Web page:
Children of older fathers perform less well in intelligence tests during infancy

Mar 09, 2009

Children of older fathers perform less well in a range of cognitive tests during infancy and early childhood, according to a study published this week in the open-access journal PLoS Medicine. In contrast, the study finds that children with older mothers gain higher scores in the same tests - designed to measure the ability to think and reason, including concentration, learning, memory, speaking and reading skills.

The age at which men and women are having is increasing in the developed world, but whilst the "" - the effect of increasing maternal age on reduced fertility - is widely-discussed, the consequences of increased are not as well known. Recent evidence demonstrates a link between and specific health problems in their children, including birth deformities and cancer, as well as such as autism and schizophrenia.

This new study by John McGrath, of the Queensland Brain Institute, in Australia, and colleagues, investigates the link between a father's age and their child's general cognitive ability, by reanalyzing an existing dataset of 33,437 children born between 1959 and 1965 in the United States. This data formed part of the US Collaborative Perinatal Project (CPP), which tested each child in the dataset at 8 months, 4 years and 7 years of age with a number of widely-used intelligence scales - including assessments of sensory discrimination and hand-eye coordination, conceptual and physical coordination, and at 7 years reading, spelling and arithmetic ability.

Crucially in their reanalysis of this dataset, McGrath and colleagues adjusted their study to take into account socio-economic factors. They used two models: one that focused on physical factors including the parents' age, and a second that indexed social factors such as maternal and paternal education and family income. They found that the older the father, the more likely the child was to have lower scores on the various tests used by the CPP - with the exception of one measure of physical coordination. The researchers also grouped the children by their mother's age and found that in contrast, the older the mother the higher the scores of the child in the cognitive tests.

Previous researchers have suggested that the children of older mothers may perform better because they experience a more nurturing home environment; if this is the case, this study suggests that children of older fathers do not necessarily experience the same benefit. The researchers advance several hypotheses as possibilities to explain the association between advanced paternal age and children's cognitive ability, including genetic and social arguments. Unlike a woman's eggs - which are formed when she herself is in the womb - a man's sperm accumulates over his lifetime, which previous studies have suggested can mean increased incidence of mutations in the sperm at an older age. However, as emphasized in an expert commentary on the findings by Mary Cannon (Royal College of Surgeons in Ireland) - who was uninvolved with the study - genetic and social factors can operate in conjunction. "New explanatory models are needed that can encompass socio-cultural and interpersonal factors as well as biological variables", she argues. Given the trend towards older maternal and paternal ages in the developing world, policy-makers may want to consider promoting an awareness of the risks to children that this study associates with delayed fatherhood.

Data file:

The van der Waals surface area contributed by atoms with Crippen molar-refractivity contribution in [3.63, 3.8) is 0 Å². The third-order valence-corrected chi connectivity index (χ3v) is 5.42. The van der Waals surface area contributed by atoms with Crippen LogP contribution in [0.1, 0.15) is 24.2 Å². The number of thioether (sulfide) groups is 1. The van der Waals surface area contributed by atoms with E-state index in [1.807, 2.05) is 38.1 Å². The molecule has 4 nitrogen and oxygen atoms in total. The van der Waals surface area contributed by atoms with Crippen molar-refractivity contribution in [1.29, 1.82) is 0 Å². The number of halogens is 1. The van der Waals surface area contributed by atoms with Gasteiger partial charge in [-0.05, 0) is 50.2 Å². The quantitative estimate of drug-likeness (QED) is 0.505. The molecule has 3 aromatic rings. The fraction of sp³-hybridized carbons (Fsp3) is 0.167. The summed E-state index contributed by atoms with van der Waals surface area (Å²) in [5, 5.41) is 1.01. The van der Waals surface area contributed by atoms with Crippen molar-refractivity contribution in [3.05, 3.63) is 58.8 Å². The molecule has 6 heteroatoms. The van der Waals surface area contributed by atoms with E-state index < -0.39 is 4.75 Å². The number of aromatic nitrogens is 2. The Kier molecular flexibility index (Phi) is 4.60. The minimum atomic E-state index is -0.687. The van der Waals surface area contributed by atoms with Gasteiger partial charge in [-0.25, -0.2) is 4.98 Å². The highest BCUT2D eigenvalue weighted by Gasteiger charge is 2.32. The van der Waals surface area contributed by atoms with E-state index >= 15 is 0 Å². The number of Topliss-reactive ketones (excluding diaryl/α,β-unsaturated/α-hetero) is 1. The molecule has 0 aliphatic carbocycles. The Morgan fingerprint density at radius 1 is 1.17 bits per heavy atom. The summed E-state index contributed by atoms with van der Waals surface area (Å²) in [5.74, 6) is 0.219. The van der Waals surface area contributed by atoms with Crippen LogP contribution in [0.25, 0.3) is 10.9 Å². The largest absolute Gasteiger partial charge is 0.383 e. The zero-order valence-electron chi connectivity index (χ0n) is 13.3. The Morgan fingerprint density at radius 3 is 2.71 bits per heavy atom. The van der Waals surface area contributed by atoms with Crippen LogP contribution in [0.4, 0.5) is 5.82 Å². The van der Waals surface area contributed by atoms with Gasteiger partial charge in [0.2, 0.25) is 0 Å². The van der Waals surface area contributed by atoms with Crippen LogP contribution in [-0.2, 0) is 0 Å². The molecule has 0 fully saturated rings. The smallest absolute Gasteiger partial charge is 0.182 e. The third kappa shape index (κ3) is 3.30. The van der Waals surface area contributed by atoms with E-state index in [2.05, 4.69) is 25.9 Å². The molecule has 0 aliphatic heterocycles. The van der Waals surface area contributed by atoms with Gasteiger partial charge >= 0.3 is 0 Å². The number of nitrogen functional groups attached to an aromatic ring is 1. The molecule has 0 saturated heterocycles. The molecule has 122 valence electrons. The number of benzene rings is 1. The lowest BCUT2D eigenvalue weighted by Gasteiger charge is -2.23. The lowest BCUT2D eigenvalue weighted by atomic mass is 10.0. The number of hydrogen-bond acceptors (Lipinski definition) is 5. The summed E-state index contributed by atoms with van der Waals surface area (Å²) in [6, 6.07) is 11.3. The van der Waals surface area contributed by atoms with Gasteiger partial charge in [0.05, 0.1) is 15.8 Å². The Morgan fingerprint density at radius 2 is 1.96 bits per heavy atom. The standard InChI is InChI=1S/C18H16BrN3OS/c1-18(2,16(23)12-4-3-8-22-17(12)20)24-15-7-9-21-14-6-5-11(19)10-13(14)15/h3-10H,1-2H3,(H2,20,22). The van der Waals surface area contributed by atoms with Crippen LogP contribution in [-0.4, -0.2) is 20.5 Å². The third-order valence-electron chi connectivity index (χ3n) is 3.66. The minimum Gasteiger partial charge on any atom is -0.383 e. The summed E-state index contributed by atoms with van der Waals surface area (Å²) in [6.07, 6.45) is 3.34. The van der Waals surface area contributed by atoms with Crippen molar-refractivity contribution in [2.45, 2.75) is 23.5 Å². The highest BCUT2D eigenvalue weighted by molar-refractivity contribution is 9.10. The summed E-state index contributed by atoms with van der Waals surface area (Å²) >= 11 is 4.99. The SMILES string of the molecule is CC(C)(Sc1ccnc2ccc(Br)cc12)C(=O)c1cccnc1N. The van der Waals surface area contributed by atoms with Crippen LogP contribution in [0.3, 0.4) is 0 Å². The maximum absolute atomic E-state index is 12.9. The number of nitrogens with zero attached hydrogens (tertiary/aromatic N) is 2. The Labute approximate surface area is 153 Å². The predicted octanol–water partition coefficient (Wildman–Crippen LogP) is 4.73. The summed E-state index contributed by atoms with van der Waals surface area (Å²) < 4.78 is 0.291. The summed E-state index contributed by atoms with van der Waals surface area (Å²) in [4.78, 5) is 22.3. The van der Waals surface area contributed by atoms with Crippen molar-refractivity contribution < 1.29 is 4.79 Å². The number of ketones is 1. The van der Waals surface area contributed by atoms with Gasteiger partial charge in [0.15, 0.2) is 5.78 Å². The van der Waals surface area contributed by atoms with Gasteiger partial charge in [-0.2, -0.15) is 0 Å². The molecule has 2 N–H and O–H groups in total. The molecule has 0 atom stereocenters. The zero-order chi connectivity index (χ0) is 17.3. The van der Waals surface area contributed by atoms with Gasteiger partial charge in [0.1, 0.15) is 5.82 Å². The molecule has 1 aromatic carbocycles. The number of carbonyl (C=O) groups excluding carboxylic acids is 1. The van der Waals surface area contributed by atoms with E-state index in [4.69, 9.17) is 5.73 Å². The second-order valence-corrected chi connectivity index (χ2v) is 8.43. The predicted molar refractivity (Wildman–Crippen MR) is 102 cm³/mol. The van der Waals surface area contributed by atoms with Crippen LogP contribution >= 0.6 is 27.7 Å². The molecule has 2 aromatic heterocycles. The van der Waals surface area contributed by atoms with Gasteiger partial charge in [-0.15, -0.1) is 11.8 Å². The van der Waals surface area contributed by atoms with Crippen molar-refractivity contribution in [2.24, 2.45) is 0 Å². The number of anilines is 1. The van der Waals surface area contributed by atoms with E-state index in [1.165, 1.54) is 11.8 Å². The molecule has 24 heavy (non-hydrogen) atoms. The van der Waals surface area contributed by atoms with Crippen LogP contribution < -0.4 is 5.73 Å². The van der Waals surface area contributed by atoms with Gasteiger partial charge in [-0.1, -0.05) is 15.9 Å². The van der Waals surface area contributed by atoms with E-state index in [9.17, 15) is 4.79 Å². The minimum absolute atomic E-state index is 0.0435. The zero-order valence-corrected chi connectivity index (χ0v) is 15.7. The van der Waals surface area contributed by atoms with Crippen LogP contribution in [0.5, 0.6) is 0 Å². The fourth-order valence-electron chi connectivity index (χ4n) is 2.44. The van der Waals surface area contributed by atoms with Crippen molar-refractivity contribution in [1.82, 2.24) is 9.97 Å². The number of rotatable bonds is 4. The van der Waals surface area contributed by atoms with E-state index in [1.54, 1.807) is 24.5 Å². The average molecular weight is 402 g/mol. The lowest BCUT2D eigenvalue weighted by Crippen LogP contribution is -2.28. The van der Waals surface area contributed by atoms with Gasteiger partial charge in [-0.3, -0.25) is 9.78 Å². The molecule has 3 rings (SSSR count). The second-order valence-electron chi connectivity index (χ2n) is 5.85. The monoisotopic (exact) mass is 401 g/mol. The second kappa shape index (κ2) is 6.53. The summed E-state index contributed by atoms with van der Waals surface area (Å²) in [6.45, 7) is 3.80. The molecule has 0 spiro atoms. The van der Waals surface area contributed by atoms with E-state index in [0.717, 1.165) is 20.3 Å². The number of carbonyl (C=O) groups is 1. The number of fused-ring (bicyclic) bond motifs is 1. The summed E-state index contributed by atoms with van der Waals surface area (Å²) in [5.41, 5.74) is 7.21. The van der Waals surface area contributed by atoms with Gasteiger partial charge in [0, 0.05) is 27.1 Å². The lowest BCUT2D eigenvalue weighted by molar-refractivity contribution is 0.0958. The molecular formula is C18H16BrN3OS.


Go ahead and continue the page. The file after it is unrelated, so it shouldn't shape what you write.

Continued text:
More information: Saha S, Barnett AG, Foldi C, Burne TH, Eyles DW, et al. (2009) Advanced paternal age is associated with impaired neurocognitive outcomes during infancy and childhood. PLoS Med 6(3): e1000040. doi:10.1371/journal.pmed.1000040
medicine.plosjournals.org/perl… journal.pmed.1000040

Source: Public Library of Science

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ontheinternets
not rated yet Mar 09, 2009
This sort of result has been hypothesized as likely in light of recent breakthroughs in the understanding of 'epigenetic' factors (ie. heritable factors aside from the base DNA sequence). Certain epigenetic factors which change over the course of a lifetime (such as the distribution of histone proteins that control which portions of DNA are deactivated) are in turn passed on to the offspring. The repercussions of it haven't been worked out yet.. but I've found the whole thing somewhat startling, since I'd been living on the assumption that my heritable traits were not subject to my decisions.

(if you're unfamiliar with epigenetics and it sounds like I'm a quack or troll, try a quick Google search)

As far as making conclusions about epigenetics, the study above is of course not sufficient to draw conclusions in itself. Perhaps some day a connection will be found.
ontheinternets
not rated yet Mar 09, 2009
From a related article on physorg, the following paragraph seems applicable:
"As men age, successive germ cell replications occur, and de novo [new, not passed from parent to offspring] mutations accumulate monotonously as a result of DNA copy errors," the authors continue. "Women are born with their full supply of eggs that have gone through only 23 replications, a number that does not change as they age. Therefore, DNA copy errors should not increase in number with maternal age. Consistent with this notion, we found smaller effects of increased maternal age on the risk of bipolar disorder in the offspring."

This offers a contrary explanation to the epigenetic hypothesis I brought up in my comment above.. and seems to make more sense in light of the findings. (though it's possible that both genetic and epigenetic mutations could be at work.. in part because mutations in histone distribution may occur in replication as well)